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Could a mesmerizing rainbow meteorite tell NASA how life on Earth emerged?

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Aug 29, 2020, 7:56 PM EDT (Updated)

Rainbows might be an Instagram photo op almost guaranteed to get you likes, but it’s not every day they fall from the sky.

That actually happened in Costa Rica last year. The rainbow that fell from the sky was actually a meteorite, and while most burn up in the atmosphere, this one had broken into pieces before raining down between La Palmera and Aguas Zarcas. When held up to the light, what looks like charcoal shows off a brilliant multichrome sheen that looks something like an oil slick. Now NASA scientists studying this meteorite have unearthed a chemical composition that could be a window into the origins of the solar system and how life itself crawled out of Earth.

“In our lab, we specialize in looking for amino acids in meteorites. Some that we find are really rare on Earth. Isovaline is one of these. It is not very abundant on Earth, but you can find it in some microorganisms that would use it in metabolic processes,” NASA chemist José C. Aponte, whose research team put the meteorite under a microscope and recently published a study in Meteoritics & Planetary Sciencetold SYFY WIRE.

Aguas Zarcas, as the meteorite — more like its fragments — is now called, is a carbonaceous chondrite that is second in size only to Australia’s Murchison meteorite, which hurtled through the atmosphere in 1969. Carbonaceous chondrites are primitive carbon-heavy remnants of the early solar system. They are some of the most pristine relics of that era, made from the dust of what would become our solar system, and contain amino acids and other organics that are the stuff of life.

With extremely rare amino acids discovered in Murchison several years ago, Aguas Zarcas could reveal even more about what went on as the early solar system evolved. It has already been found to contain amino acids, which are what you get when you break down proteins and DNA. Most carbonaceous chondrites floating around in the distant past eventually smashed together into planets and moons and asteroids. They might have also done a faceplant into Earth and brought over organics like amino acids. Something about these amino acids stands out.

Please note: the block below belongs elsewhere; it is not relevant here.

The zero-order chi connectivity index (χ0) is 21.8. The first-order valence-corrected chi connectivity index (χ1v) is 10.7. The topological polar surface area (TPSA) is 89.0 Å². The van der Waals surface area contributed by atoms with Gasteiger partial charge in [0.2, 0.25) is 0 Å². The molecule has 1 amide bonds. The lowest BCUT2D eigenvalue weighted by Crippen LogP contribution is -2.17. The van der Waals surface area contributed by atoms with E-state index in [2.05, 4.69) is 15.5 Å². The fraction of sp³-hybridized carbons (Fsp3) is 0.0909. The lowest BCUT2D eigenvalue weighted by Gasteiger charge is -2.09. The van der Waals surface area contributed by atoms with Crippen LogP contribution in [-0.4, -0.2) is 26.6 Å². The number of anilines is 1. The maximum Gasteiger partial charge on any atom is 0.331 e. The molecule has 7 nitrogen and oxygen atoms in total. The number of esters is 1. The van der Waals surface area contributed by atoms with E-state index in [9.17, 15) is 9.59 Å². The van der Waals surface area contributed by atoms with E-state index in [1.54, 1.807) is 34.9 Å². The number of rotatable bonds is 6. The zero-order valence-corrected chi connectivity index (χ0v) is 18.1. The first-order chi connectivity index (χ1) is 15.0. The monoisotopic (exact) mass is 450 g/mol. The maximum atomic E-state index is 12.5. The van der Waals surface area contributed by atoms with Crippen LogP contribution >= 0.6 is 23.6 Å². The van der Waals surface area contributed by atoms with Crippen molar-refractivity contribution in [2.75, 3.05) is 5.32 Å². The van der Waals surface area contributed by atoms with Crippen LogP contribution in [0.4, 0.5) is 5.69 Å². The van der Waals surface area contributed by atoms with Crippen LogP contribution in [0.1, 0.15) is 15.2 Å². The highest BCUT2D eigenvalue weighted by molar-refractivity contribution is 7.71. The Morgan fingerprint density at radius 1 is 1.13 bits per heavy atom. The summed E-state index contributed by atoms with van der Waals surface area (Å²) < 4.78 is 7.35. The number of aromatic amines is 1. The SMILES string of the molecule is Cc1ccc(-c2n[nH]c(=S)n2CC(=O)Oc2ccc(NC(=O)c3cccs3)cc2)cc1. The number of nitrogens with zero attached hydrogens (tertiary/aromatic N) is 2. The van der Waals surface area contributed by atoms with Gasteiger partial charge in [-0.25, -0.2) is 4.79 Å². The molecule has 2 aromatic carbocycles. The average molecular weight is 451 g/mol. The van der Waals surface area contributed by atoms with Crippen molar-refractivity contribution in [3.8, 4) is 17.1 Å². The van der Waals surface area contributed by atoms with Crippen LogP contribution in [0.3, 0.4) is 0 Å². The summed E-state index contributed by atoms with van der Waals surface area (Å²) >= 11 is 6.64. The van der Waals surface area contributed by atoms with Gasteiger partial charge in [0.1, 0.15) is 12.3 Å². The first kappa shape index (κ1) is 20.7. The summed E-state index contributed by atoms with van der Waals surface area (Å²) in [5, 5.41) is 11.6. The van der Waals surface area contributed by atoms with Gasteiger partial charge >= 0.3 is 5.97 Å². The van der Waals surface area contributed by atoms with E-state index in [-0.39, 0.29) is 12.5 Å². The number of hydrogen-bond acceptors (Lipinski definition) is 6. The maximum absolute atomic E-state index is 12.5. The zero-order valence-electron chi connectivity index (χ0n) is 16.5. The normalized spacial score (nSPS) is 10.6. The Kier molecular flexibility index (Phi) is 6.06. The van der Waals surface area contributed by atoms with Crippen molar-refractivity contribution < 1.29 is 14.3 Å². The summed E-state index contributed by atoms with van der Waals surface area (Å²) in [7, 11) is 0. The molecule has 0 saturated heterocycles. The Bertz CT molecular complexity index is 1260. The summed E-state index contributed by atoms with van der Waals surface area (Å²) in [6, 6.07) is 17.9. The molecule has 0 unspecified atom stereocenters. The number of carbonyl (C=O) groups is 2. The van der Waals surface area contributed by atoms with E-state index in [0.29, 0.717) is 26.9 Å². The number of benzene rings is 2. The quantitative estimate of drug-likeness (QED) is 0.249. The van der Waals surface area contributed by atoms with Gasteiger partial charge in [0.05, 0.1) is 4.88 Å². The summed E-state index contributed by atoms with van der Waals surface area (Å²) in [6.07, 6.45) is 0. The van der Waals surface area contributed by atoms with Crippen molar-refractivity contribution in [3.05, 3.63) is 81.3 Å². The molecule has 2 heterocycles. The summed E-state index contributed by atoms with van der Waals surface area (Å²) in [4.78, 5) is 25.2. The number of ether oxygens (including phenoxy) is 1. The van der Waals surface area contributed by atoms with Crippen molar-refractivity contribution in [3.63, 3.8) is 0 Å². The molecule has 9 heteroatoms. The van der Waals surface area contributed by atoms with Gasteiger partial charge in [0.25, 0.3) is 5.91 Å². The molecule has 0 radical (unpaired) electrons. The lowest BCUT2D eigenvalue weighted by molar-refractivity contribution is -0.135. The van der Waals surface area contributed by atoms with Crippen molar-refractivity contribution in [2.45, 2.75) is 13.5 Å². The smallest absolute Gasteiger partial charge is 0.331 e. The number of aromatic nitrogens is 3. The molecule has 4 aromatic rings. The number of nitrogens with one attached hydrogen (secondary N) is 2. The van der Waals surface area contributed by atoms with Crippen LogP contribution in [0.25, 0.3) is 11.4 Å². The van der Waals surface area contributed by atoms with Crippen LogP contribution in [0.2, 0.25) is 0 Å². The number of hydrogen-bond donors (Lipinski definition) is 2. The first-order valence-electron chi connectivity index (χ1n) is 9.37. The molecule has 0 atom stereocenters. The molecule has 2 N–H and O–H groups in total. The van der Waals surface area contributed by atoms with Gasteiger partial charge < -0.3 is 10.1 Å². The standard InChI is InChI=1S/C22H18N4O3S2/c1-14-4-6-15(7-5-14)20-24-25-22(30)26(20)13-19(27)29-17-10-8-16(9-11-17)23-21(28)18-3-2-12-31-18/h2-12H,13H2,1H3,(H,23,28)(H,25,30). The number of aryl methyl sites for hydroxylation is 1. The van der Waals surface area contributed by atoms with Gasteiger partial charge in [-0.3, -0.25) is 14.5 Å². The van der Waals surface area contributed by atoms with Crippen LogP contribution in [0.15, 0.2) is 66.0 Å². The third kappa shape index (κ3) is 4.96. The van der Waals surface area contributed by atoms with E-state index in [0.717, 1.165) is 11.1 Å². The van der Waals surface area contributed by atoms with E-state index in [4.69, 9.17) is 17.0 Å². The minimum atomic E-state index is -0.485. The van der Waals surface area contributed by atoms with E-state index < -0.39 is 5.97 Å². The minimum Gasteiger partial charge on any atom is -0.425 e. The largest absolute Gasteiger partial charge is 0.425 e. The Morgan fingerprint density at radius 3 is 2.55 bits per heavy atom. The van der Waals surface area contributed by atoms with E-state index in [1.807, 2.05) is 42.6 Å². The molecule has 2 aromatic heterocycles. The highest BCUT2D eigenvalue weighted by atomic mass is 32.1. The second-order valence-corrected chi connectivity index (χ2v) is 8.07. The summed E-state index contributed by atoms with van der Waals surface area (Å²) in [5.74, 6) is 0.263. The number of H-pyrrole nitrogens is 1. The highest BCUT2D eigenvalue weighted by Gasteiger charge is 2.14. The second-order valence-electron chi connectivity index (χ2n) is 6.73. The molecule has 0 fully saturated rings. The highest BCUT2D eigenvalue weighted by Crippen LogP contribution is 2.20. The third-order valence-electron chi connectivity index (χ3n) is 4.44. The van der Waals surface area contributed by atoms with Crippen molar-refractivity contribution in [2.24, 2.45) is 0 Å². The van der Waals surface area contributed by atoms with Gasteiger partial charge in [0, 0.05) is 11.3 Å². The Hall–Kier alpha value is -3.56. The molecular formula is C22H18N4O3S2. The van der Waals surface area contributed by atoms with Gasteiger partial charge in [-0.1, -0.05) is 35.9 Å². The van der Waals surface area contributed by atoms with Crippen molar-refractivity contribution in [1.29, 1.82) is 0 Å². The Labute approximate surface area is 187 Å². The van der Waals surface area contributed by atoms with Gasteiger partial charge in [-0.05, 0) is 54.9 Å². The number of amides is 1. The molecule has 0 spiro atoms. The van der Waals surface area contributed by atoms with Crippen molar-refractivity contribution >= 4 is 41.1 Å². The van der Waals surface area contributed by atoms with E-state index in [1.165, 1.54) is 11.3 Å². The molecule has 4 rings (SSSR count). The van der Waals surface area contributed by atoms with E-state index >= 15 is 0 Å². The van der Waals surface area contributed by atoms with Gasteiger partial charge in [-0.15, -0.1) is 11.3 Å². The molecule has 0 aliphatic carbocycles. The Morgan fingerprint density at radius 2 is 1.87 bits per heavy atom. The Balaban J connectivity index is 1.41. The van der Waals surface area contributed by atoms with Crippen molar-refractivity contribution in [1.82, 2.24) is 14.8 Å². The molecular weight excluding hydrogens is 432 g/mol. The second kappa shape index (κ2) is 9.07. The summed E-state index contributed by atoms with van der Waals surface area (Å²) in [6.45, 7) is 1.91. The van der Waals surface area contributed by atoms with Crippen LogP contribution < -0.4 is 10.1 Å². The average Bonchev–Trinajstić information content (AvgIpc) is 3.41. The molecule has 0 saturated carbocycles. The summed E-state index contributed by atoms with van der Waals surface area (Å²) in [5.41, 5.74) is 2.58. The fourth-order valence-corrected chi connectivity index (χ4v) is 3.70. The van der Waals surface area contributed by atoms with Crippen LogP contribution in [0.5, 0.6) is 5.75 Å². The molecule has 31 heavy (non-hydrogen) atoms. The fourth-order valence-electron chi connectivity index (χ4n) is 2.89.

"The presence of amino acids in meteorites does not mean alien life," Aponte stressed, but he is open to speculation. "Everything alive is made of left-handed amino acids, even though left- and right-handed amino acids have the same exact physical chemical properties. We have found that in meteorites there is an excess of left-handed amino acids as opposed to right-handed, and we don't know why that is."

It is just as possible that, during the formation of the solar system, these meteorites have encapsulated amino acids and have just been floating around with them for billions of years. Nobody knows. Peering deeper into Aguas Zarcas has already revealed amino acids are known to exist in very few places on this planet.  Further study may even find polymers that managed to escape being obliterated by the atmosphere as Aguas Zarcas fell to Earth.

"Organic compounds can and will naturally occur through different chemical processes that do not involve life," Aponte said. "Now we want to focus on what really constitutes a biosignature."

The only thing more pristine than Aguas Zarcas and Murchison could be samples from an asteroid that is still in space. Shards of Aguas Zarcas could have still been contaminated by the rainforest they landed in. This is why Hayabusa-2’s sample return from asteroid Ryugu later this year and the OSIRIS REx sample return from asteroid Bennu in 2023 is so highly anticipated.

"The great thing about Aguas Zarcas is that it will be used as a basis for comparison against samples from the Hayabusa-2 and OSIRIS REx missions," said Aponte, "Especially because there is so much available material from Aguas Zarcas. That makes it a really exciting meteorite."

Watch for falling rainbows until then.

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